Start to practice the process of information gathering, validation, and analysis, report writing, dissemination of findings, and use of CI insights in strategic decision-making.

Invest in People

Identify individuals within your company with marketing, data analysis, and business analytics skills to organize a CI function that reaches into senior leadership.


Prioritize development of primary research techniques (sales analysis, customer interviews, and won/lost prospect discussion) while utilizing secondary research (public sources via the internet, press releases, etc.) to generate predictive analytics capabilities.


Develop and utilize a knowledge management portal to allow for storage and sharing of intelligence documents to specific groups.


Engage stakeholders across the entire organization using insights from product comparisons, win/loss data, predictive analyses, competitor profiles, strategic scenarios, wargaming analyses, etc. 

Cipher - An Indispensable CI Partner

As a leader in the competitive intelligence industry for more than 25 years, Cipher offers a variety of resources for companies at all stages of CI maturity. We provide best-in-class service and CI support, with a focus on actionable insights. We’ve got experience working with the largest companies in the life sciences industry.

What can you expect when working with Cipher?

Not sure where to start with CI? At Cipher, we provide a range of competitive intelligence consulting services to provide you with valuable insights and support to evolve the way you compete. 

Our services include:

Strategic Advisory

Our experts will help your organization build top-notch CI capabilities. We apply government government intelligence practices and strategic thinking concepts to help you anticipate market and competitive developments. 

Our team has plenty of Big-4 experience and know-how to help you build strong CI capabilities from the ground up. We’ll help plan for uncertainty and disruption while mitigating competitive risks to your business.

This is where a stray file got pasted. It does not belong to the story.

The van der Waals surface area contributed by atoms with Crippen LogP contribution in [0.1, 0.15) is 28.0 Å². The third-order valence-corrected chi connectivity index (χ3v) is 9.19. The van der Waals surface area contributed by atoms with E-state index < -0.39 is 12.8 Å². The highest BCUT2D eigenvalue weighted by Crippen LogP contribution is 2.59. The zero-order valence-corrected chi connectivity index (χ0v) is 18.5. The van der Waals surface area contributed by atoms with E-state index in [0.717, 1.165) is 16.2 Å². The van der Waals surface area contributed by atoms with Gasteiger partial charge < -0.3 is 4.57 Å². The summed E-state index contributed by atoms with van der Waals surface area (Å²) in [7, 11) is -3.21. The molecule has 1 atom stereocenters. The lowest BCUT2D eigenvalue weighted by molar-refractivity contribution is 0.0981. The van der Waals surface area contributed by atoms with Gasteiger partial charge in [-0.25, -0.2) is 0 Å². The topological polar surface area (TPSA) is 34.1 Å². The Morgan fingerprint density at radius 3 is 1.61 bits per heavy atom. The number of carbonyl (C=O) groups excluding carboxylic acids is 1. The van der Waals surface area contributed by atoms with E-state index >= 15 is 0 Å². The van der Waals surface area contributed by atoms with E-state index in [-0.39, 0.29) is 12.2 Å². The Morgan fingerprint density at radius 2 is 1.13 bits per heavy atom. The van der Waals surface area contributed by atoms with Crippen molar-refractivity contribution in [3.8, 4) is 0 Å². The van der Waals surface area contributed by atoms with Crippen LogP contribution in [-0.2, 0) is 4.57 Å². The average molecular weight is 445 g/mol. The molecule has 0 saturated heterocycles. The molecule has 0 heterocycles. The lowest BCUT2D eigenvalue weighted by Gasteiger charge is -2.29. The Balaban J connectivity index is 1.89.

Intelligence Generation

Competitive intelligence is an ongoing process, and you need iterative processes to help you gather and analyze data in real-time. We can help in all stages of the intelligence generation process, from information collection all the way through to information dissemination. Intelligence generation services include:

  • Competitor Assessments
  • Win/Loss Analysis
  • Market Modelling
  • Pricing Intelligence
  • Monitoring & Alerts
  • Battlecards
  • Regular Reporting
  • Due Diligences

Leadership Support

Your leadership needs the right information, and the techniques to effectively understand it, in order to make the best decisions for your organization. 

We offer full access to Knowledge360®, ongoing support from our team, and leadership support across key functions like sales, marketing, and product. With custom tools and templates, as well as strategic support for major initiatives, you’ll be able to make major decisions with a greater degree of confidence and clarity than ever before. 

If you’re ready to evolve the way you compete, schedule your free demo with our team to learn more about how Cipher and Knowledge360® will take your CI to the next level.